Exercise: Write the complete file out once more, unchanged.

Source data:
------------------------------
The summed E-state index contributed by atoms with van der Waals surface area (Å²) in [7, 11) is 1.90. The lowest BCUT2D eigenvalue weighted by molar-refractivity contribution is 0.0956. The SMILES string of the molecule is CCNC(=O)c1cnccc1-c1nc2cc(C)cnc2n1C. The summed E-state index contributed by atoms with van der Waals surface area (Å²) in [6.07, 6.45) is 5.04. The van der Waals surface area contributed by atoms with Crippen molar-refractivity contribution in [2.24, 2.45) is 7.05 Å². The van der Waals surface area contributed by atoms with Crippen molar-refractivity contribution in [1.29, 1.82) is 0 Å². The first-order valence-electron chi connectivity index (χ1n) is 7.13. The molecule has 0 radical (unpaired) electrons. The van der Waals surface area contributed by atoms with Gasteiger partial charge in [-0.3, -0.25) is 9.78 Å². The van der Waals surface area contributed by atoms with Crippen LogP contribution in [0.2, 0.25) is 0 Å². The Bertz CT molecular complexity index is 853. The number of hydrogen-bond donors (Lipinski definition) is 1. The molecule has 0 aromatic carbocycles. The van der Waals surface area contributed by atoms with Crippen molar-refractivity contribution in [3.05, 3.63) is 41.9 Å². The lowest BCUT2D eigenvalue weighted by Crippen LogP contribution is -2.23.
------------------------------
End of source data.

The summed E-state index contributed by atoms with van der Waals surface area (Å²) in [7, 11) is 1.90. The lowest BCUT2D eigenvalue weighted by molar-refractivity contribution is 0.0956. The SMILES string of the molecule is CCNC(=O)c1cnccc1-c1nc2cc(C)cnc2n1C. The summed E-state index contributed by atoms with van der Waals surface area (Å²) in [6.07, 6.45) is 5.04. The van der Waals surface area contributed by atoms with Crippen molar-refractivity contribution in [2.24, 2.45) is 7.05 Å². The van der Waals surface area contributed by atoms with Crippen molar-refractivity contribution in [1.29, 1.82) is 0 Å². The first-order valence-electron chi connectivity index (χ1n) is 7.13. The molecule has 0 radical (unpaired) electrons. The van der Waals surface area contributed by atoms with Gasteiger partial charge in [-0.3, -0.25) is 9.78 Å². The van der Waals surface area contributed by atoms with Crippen LogP contribution in [0.2, 0.25) is 0 Å². The Bertz CT molecular complexity index is 853. The number of hydrogen-bond donors (Lipinski definition) is 1. The molecule has 0 aromatic carbocycles. The van der Waals surface area contributed by atoms with Crippen molar-refractivity contribution in [3.05, 3.63) is 41.9 Å². The lowest BCUT2D eigenvalue weighted by Crippen LogP contribution is -2.23.